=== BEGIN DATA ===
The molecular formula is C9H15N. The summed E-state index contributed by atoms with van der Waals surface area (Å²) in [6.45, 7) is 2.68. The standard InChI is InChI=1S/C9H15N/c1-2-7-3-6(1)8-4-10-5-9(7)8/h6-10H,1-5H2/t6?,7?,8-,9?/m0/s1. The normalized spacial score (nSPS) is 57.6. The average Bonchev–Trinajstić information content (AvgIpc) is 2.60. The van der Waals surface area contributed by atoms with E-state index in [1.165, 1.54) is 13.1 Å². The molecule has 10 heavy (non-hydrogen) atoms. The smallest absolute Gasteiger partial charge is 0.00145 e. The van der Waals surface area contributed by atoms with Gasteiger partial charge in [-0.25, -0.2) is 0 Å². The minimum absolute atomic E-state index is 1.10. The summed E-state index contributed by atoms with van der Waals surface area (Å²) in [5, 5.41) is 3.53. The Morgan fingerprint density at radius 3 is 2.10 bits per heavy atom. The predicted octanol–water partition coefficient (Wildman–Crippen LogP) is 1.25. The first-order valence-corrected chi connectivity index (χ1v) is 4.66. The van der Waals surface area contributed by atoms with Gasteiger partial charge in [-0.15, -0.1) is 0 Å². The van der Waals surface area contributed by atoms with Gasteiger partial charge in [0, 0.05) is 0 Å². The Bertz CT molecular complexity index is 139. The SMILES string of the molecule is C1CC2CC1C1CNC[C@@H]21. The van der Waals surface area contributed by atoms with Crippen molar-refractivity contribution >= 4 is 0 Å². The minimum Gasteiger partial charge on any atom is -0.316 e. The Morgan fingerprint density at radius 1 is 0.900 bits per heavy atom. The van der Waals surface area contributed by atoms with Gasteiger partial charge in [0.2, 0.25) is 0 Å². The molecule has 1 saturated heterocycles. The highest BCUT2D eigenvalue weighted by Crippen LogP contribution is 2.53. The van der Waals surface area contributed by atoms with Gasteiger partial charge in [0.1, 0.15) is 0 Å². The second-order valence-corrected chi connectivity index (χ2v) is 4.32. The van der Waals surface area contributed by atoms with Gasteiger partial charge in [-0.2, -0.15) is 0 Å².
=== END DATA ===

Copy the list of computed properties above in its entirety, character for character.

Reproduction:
The molecular formula is C9H15N. The summed E-state index contributed by atoms with van der Waals surface area (Å²) in [6.45, 7) is 2.68. The standard InChI is InChI=1S/C9H15N/c1-2-7-3-6(1)8-4-10-5-9(7)8/h6-10H,1-5H2/t6?,7?,8-,9?/m0/s1. The normalized spacial score (nSPS) is 57.6. The average Bonchev–Trinajstić information content (AvgIpc) is 2.60. The van der Waals surface area contributed by atoms with E-state index in [1.165, 1.54) is 13.1 Å². The molecule has 10 heavy (non-hydrogen) atoms. The smallest absolute Gasteiger partial charge is 0.00145 e. The van der Waals surface area contributed by atoms with Gasteiger partial charge in [-0.25, -0.2) is 0 Å². The minimum absolute atomic E-state index is 1.10. The summed E-state index contributed by atoms with van der Waals surface area (Å²) in [5, 5.41) is 3.53. The Morgan fingerprint density at radius 3 is 2.10 bits per heavy atom. The predicted octanol–water partition coefficient (Wildman–Crippen LogP) is 1.25. The first-order valence-corrected chi connectivity index (χ1v) is 4.66. The van der Waals surface area contributed by atoms with Gasteiger partial charge in [-0.15, -0.1) is 0 Å². The van der Waals surface area contributed by atoms with Gasteiger partial charge in [0, 0.05) is 0 Å². The Bertz CT molecular complexity index is 139. The SMILES string of the molecule is C1CC2CC1C1CNC[C@@H]21. The van der Waals surface area contributed by atoms with Crippen molar-refractivity contribution >= 4 is 0 Å². The minimum Gasteiger partial charge on any atom is -0.316 e. The Morgan fingerprint density at radius 1 is 0.900 bits per heavy atom. The van der Waals surface area contributed by atoms with Gasteiger partial charge in [0.2, 0.25) is 0 Å². The molecule has 1 saturated heterocycles. The highest BCUT2D eigenvalue weighted by Crippen LogP contribution is 2.53. The van der Waals surface area contributed by atoms with Gasteiger partial charge in [0.1, 0.15) is 0 Å². The second-order valence-corrected chi connectivity index (χ2v) is 4.32. The van der Waals surface area contributed by atoms with Gasteiger partial charge in [-0.2, -0.15) is 0 Å².